I spent the summer of 1979 fundraising with Tee Matthews Miller for the Animal Rescue Fund of the Hamptons. We spent most of our time in the home she shared with her cartoonist paramour—and too many dogs and cats to name—during his weekends away from Manhattan. I’d met her partner several times before I realized that behind all the stacks of paper and collectibles and layers of dust and pet fur in Tee’s office den, the walls were decorated with familiar art. Not just any art—the original artwork from the pages of The New Yorker magazines that my brother and I had cut up or crayoned across when we were boys. Tee’s boyfriend was the Charles Addams—the one with two d’s. I was home, and our friendship was forever cemented.
They were married in Tee’s pet cemetery in Water Mill, NY in 1980—a surprise for the 60 guests coming for cocktails during the Memorial Day weekend. The wedding party all wore black. It was the union of a wonderful woman of gentle spirit and great generosity and a beguiling man with a subtly wicked sense of humor. Bashful and soft-spoken as he was, he had a devil-child glint in his eyes and a Lugosi-like mouth when he laughed, showing none of his teeth.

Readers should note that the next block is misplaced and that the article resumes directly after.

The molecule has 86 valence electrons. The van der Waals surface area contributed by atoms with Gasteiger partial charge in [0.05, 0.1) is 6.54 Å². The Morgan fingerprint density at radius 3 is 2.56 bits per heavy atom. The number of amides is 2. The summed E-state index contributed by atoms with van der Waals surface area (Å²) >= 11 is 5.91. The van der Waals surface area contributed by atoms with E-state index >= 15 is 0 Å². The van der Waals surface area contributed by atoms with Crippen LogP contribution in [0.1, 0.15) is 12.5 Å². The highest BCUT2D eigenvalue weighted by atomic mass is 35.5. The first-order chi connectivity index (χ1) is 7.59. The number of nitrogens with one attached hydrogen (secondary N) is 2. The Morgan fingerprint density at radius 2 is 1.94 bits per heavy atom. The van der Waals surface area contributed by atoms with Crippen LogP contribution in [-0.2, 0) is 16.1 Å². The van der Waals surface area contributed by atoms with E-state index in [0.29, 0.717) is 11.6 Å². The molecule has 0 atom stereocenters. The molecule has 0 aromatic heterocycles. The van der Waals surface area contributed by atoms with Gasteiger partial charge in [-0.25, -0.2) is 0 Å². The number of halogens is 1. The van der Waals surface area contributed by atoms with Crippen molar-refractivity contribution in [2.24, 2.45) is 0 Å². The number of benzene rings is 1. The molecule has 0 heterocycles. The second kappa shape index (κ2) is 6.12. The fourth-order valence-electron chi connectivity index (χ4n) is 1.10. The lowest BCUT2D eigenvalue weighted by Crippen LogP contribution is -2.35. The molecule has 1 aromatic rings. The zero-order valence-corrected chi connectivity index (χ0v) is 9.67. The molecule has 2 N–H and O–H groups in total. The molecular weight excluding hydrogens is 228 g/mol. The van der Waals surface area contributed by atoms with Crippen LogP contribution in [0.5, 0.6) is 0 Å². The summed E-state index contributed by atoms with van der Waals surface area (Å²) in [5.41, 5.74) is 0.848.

Eleven years after his 1988 death, his widow and I formed the not-for-profit Tee and Charles Foundation to protect his legacy as an extraordinary cartoonist with a painterly technique, and to educate people about Charlie’s gift by exhibiting his work worldwide. Following Tee’s passing in 2002, the Foundation dedicated the couple’s Sagaponack homestead, “The Swamp,” as a museum. They had moved there in the mid-1980s, and in true Addams style, they took their cemetery with them—a sweet place where their ashes are interred alongside those of their beloved dogs and cats.
Of the thousands of works Charlie published in his 55 years of cartooning, only 150 were devoted to the group of characters who became known as The Addams Family. But the perfectly off-center humor behind these characters won worldwide adoration even before they became the television and film family we know today. Even for those who never had the thrill of knowing the classy gentleman behind this unique art, Charlie’s family continues to capture the hearts of new generations of cartoon aficionados. We hope today’s doodle inspires you to seek out more of his work.
Posted by H. Kevin Miserocchi, Executive Director, Tee and Charles Addams Foundation